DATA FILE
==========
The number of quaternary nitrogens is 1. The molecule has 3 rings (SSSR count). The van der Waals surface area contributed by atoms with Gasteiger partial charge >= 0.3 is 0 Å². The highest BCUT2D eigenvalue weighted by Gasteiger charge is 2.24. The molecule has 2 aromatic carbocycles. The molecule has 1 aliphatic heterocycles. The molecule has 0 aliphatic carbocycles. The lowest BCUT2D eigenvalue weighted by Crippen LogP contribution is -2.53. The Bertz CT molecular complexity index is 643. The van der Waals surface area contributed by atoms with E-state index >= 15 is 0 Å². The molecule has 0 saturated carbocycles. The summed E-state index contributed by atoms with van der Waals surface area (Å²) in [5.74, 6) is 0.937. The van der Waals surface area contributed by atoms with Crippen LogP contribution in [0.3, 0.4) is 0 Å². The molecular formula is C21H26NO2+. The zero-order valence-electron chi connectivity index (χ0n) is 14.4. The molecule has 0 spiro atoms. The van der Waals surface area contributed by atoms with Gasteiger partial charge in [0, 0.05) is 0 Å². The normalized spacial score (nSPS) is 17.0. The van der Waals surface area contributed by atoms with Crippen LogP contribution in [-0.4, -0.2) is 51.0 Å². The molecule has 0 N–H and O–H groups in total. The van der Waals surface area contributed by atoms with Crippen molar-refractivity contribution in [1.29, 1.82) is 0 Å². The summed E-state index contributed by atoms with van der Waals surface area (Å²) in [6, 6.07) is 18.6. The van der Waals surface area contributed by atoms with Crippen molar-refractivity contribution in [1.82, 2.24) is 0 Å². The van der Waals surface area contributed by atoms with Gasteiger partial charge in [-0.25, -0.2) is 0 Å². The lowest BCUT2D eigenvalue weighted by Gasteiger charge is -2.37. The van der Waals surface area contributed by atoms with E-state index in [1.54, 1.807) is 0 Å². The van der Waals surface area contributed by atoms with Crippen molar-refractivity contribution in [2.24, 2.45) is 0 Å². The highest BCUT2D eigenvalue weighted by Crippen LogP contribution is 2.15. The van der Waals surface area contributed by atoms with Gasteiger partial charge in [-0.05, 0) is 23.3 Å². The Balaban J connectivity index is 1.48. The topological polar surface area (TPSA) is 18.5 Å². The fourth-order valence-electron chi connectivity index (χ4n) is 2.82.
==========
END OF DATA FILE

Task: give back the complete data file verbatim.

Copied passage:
The number of quaternary nitrogens is 1. The molecule has 3 rings (SSSR count). The van der Waals surface area contributed by atoms with Gasteiger partial charge >= 0.3 is 0 Å². The highest BCUT2D eigenvalue weighted by Gasteiger charge is 2.24. The molecule has 2 aromatic carbocycles. The molecule has 1 aliphatic heterocycles. The molecule has 0 aliphatic carbocycles. The lowest BCUT2D eigenvalue weighted by Crippen LogP contribution is -2.53. The Bertz CT molecular complexity index is 643. The van der Waals surface area contributed by atoms with E-state index >= 15 is 0 Å². The molecule has 0 saturated carbocycles. The summed E-state index contributed by atoms with van der Waals surface area (Å²) in [5.74, 6) is 0.937. The van der Waals surface area contributed by atoms with Crippen LogP contribution in [0.3, 0.4) is 0 Å². The molecular formula is C21H26NO2+. The zero-order valence-electron chi connectivity index (χ0n) is 14.4. The molecule has 0 spiro atoms. The van der Waals surface area contributed by atoms with Gasteiger partial charge in [0, 0.05) is 0 Å². The normalized spacial score (nSPS) is 17.0. The van der Waals surface area contributed by atoms with Crippen LogP contribution in [-0.4, -0.2) is 51.0 Å². The molecule has 0 N–H and O–H groups in total. The van der Waals surface area contributed by atoms with Crippen molar-refractivity contribution in [1.29, 1.82) is 0 Å². The summed E-state index contributed by atoms with van der Waals surface area (Å²) in [6, 6.07) is 18.6. The van der Waals surface area contributed by atoms with Crippen molar-refractivity contribution in [1.82, 2.24) is 0 Å². The van der Waals surface area contributed by atoms with Gasteiger partial charge in [-0.25, -0.2) is 0 Å². The lowest BCUT2D eigenvalue weighted by Gasteiger charge is -2.37. The van der Waals surface area contributed by atoms with E-state index in [1.54, 1.807) is 0 Å². The van der Waals surface area contributed by atoms with Crippen molar-refractivity contribution in [2.24, 2.45) is 0 Å². The highest BCUT2D eigenvalue weighted by Crippen LogP contribution is 2.15. The van der Waals surface area contributed by atoms with Gasteiger partial charge in [-0.05, 0) is 23.3 Å². The Balaban J connectivity index is 1.48. The topological polar surface area (TPSA) is 18.5 Å². The fourth-order valence-electron chi connectivity index (χ4n) is 2.82.